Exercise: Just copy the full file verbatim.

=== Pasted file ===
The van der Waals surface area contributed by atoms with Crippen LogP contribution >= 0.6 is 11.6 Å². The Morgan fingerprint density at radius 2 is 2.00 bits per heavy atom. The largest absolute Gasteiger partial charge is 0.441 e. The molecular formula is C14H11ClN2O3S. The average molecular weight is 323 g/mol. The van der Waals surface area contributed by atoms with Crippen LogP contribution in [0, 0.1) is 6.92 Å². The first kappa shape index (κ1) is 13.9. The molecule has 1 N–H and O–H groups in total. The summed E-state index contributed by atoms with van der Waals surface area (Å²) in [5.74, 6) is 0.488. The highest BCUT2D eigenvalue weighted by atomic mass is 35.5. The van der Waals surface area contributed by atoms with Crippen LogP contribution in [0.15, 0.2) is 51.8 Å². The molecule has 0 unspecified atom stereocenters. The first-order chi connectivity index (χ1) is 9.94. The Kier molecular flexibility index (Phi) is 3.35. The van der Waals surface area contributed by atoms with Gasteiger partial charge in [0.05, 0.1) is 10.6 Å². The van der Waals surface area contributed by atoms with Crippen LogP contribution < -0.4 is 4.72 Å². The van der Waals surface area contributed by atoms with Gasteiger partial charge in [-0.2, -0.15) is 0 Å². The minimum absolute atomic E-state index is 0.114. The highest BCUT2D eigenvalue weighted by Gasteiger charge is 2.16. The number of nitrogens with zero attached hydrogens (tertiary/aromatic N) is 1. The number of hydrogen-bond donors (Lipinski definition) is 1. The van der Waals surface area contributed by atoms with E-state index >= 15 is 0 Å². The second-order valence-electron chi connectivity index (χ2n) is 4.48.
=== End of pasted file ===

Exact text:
The van der Waals surface area contributed by atoms with Crippen LogP contribution >= 0.6 is 11.6 Å². The Morgan fingerprint density at radius 2 is 2.00 bits per heavy atom. The largest absolute Gasteiger partial charge is 0.441 e. The molecular formula is C14H11ClN2O3S. The average molecular weight is 323 g/mol. The van der Waals surface area contributed by atoms with Crippen LogP contribution in [0, 0.1) is 6.92 Å². The first kappa shape index (κ1) is 13.9. The molecule has 1 N–H and O–H groups in total. The summed E-state index contributed by atoms with van der Waals surface area (Å²) in [5.74, 6) is 0.488. The highest BCUT2D eigenvalue weighted by atomic mass is 35.5. The van der Waals surface area contributed by atoms with Crippen LogP contribution in [0.15, 0.2) is 51.8 Å². The molecule has 0 unspecified atom stereocenters. The first-order chi connectivity index (χ1) is 9.94. The Kier molecular flexibility index (Phi) is 3.35. The van der Waals surface area contributed by atoms with Gasteiger partial charge in [0.05, 0.1) is 10.6 Å². The van der Waals surface area contributed by atoms with Crippen LogP contribution < -0.4 is 4.72 Å². The van der Waals surface area contributed by atoms with Gasteiger partial charge in [-0.2, -0.15) is 0 Å². The minimum absolute atomic E-state index is 0.114. The highest BCUT2D eigenvalue weighted by Gasteiger charge is 2.16. The number of nitrogens with zero attached hydrogens (tertiary/aromatic N) is 1. The number of hydrogen-bond donors (Lipinski definition) is 1. The van der Waals surface area contributed by atoms with E-state index >= 15 is 0 Å². The second-order valence-electron chi connectivity index (χ2n) is 4.48.